My inner voice waited in the silence of the early mornings, as the neighborhood began to wake, my children to stir from their beds, and my husband to grind beans for the morning coffee. Then she began to speak.

My hands became her instruments of transmission. Sitting at my computer at the bank of east-facing windows reminded me of piano lessons as a child. When I would finally―after hours and hours of practicing the same passage―master a difficult piece, the ebony bench hard against the base of my spine. My fingers would in some moment of imperceptible alchemy know what to do, which keys to hit, piano or fortissimo, where to slow, when to transition gently from andante to lento. Without warning, I would hear the music, become both the singer and the song.

All that was required was for me to allow it to happen. To let go and breathe it into being. Close my eyes and listen, as the notes unfurled into the waiting room. My dormant words onto the unmarked canvas of the empty page. Clear and pure and ready to be heard.


Karen Richards lives in Northern California with her husband and teenagers, two dogs and seven chickens. Her creative nonfiction has appeared online at AndBloom, Resilient Writers, National Mental Health First Aid, and others. Read her blog, the bitter & the sweet at, or follow her on Instagram at krichardswriter.

Speculative Memoir Made Me Real

July 6, 2021 § 19 Comments

By Laraine Herring

The Velveteen Rabbit undid me. A stuffed Rabbit, a friendship with a living Boy, and the tale of how love and believing in what could not yet be seen turned fabric, stitches, and button eyes into fur, muscle, and whiskers.

Embracing my imagined worlds helped me become Real, too.

And as someone who is now Real, I am qualified to help define the terms of my arena. Here’s one:

Speculative memoir is an umbrella genre in which the questions of the memoirist’s book are addressed through speculative elements, which may include ghosts, metaphors, what-ifs, imaginative scenarios, and fantasies. It is memoir focused more on the possibilities of the internal world than the facts of the external world.

But it took me a long time to be able to claim that definition. To be able to stand in all of my skin. Vulnerability has never come easy. I teach for a reason. I’m a therapist for a reason. Let other people expose their hearts while I stay hidden, safe behind boundaries of steel.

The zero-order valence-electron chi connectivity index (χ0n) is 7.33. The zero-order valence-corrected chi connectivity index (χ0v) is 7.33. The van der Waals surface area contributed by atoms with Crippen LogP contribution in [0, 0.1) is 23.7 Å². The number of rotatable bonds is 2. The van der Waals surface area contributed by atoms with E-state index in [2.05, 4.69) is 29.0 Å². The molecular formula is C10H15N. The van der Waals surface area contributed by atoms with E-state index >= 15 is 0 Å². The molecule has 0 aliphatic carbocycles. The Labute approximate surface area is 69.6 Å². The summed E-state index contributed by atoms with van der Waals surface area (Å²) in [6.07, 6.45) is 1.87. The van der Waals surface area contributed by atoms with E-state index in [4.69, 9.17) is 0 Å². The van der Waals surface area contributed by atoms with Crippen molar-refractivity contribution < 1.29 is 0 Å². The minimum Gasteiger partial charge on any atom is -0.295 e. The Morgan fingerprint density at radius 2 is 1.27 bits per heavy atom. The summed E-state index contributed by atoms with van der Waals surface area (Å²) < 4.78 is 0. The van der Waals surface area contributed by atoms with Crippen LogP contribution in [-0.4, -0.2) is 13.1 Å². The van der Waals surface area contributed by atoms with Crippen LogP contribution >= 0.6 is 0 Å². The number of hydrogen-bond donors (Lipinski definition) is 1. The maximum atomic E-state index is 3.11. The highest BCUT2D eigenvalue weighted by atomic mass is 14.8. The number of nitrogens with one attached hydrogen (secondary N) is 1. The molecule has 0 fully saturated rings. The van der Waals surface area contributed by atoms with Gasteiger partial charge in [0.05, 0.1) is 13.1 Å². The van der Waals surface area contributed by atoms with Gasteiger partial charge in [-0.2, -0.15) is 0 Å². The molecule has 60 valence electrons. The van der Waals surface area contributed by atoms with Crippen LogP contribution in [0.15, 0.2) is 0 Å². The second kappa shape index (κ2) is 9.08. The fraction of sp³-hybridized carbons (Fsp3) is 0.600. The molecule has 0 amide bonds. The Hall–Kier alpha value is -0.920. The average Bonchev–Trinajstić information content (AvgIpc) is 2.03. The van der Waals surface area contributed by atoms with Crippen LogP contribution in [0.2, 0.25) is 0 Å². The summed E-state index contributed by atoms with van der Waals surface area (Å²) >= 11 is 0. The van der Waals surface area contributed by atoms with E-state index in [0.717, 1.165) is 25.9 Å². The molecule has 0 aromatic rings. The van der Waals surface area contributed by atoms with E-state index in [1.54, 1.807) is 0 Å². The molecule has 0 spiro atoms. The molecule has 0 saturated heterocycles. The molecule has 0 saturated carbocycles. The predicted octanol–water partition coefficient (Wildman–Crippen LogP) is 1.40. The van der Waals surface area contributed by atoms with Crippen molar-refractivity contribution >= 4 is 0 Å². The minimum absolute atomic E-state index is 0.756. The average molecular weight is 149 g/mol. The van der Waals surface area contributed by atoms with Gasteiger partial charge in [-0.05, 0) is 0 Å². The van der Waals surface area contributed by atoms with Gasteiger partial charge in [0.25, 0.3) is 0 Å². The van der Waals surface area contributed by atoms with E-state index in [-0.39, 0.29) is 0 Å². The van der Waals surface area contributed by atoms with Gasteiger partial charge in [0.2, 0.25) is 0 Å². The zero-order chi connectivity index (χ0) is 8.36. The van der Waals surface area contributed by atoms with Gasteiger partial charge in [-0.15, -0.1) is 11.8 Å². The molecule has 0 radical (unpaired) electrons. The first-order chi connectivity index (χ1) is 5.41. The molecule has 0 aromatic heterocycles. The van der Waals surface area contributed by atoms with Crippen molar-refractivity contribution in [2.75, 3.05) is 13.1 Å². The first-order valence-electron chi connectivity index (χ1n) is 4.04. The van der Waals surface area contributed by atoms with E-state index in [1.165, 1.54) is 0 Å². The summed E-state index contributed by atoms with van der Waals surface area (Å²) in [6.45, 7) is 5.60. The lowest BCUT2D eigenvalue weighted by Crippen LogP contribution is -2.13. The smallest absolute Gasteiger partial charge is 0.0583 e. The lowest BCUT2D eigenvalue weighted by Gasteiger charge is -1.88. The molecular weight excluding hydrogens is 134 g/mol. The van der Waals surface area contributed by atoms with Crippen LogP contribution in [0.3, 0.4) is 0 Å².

Embrace your weird.

You’re too strange.

You have a unique perspective.

You’ve lost your direction.

These contradictions followed me from school to school, job to job, until colon cancer pushed me into a story that obliterated them, revealing the myth behind the message.

When I was a girl, I read The Velveteen Rabbit over and over. I loved the gentle bunny, the way he loved his Boy, and the way that love, over time, made him Real. But to me, he was Real before. From the minute Rabbit appeared on the page, he was Alive. This was true with my own stuffed animals—Zebra and Monkey and Dragon. As I got older, Carl the Coffee pot began to speak, as did Zoya, my red Toyota and faithful companion, and of course Eva, the air conditioner. Imaginings, sure. But also Real. Also impactful.

Walls in particular spoke to me, the imprints of the people and animals they’d held still shimmering on the faded paint. I saw my first ghost in my great-aunt Lena Mae’s house in North Carolina. I was walking up the stairs and she was coming down. I remember the pink feathered hat she wore. I remember the warmth of her when I had expected a chill.

Could I have made her up?


Who can prove a ghost?

But that’s the wrong question. We don’t have to prove that our imaginings are Real. We don’t have to quantify them for others. The better question—the question that connects to writing our stories—is How have these imaginings shaped our lives?

I never spoke of these relationships. I didn’t want to explain them, but I also didn’t want to share them. They were private. In the 5th grade, a particularly-bullied year, I made tiny yarn creatures and brought them to school in a baggie so I could talk to them when I had no one else to talk to. The Alpha Boy found them—they always do, the Alpha Boys—and began to toss my baggie of friends back and forth over the desks when the teacher left the room. I knew better than to try to catch them—my physical awkwardness already legendary. I could only wait until he grew tired of the game, or the teacher returned, and we all went back to our desks pretending that we were sweet and innocent, pretending that we didn’t already know how precious and sacred our personal visions were, pretending that we hadn’t already learned how to hide them away to keep them safe.

After cancer, all the reasons for pretending to be someone other than who I was vanished. All the fears about being seen, being made fun of, being hurt were overpowered by the awareness of death. The always-lurking question of what would I regret not doing should I die tomorrow reared up, and all the voices of all the ghosts and walls and stuffed animals returned, and there was no way to contain them anymore—no way to pretend they didn’t impact my life.

When I decided I wanted to share my story, I froze up again with the memory of those yarn creatures flung carelessly in the air.

People will not understand.